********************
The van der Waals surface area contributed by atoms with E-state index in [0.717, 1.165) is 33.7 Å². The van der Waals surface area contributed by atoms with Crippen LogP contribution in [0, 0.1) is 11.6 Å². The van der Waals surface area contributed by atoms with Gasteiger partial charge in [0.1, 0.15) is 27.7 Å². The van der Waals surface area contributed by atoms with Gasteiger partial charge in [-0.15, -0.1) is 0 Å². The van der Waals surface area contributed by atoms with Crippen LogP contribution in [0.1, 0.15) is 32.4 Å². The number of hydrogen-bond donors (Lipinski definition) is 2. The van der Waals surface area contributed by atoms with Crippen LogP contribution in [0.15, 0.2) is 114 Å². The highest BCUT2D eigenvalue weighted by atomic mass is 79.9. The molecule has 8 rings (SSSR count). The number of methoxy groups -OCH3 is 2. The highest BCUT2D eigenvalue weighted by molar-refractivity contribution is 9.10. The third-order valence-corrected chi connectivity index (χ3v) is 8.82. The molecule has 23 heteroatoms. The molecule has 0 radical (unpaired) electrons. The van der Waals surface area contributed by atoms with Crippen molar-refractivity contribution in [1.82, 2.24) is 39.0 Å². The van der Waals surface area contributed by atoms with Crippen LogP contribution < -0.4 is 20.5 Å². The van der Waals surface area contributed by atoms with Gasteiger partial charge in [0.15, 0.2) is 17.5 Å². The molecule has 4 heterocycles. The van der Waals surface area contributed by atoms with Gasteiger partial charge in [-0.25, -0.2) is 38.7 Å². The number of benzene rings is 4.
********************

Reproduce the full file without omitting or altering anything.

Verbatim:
The van der Waals surface area contributed by atoms with E-state index in [0.717, 1.165) is 33.7 Å². The van der Waals surface area contributed by atoms with Crippen LogP contribution in [0, 0.1) is 11.6 Å². The van der Waals surface area contributed by atoms with Gasteiger partial charge in [0.1, 0.15) is 27.7 Å². The van der Waals surface area contributed by atoms with Gasteiger partial charge in [-0.15, -0.1) is 0 Å². The van der Waals surface area contributed by atoms with Crippen LogP contribution in [0.1, 0.15) is 32.4 Å². The number of hydrogen-bond donors (Lipinski definition) is 2. The van der Waals surface area contributed by atoms with Crippen LogP contribution in [0.15, 0.2) is 114 Å². The highest BCUT2D eigenvalue weighted by atomic mass is 79.9. The molecule has 8 rings (SSSR count). The number of methoxy groups -OCH3 is 2. The highest BCUT2D eigenvalue weighted by molar-refractivity contribution is 9.10. The third-order valence-corrected chi connectivity index (χ3v) is 8.82. The molecule has 23 heteroatoms. The molecule has 0 radical (unpaired) electrons. The van der Waals surface area contributed by atoms with Crippen molar-refractivity contribution in [1.82, 2.24) is 39.0 Å². The van der Waals surface area contributed by atoms with Crippen LogP contribution < -0.4 is 20.5 Å². The van der Waals surface area contributed by atoms with Gasteiger partial charge in [0.15, 0.2) is 17.5 Å². The molecule has 4 heterocycles. The van der Waals surface area contributed by atoms with Gasteiger partial charge in [-0.25, -0.2) is 38.7 Å². The number of benzene rings is 4.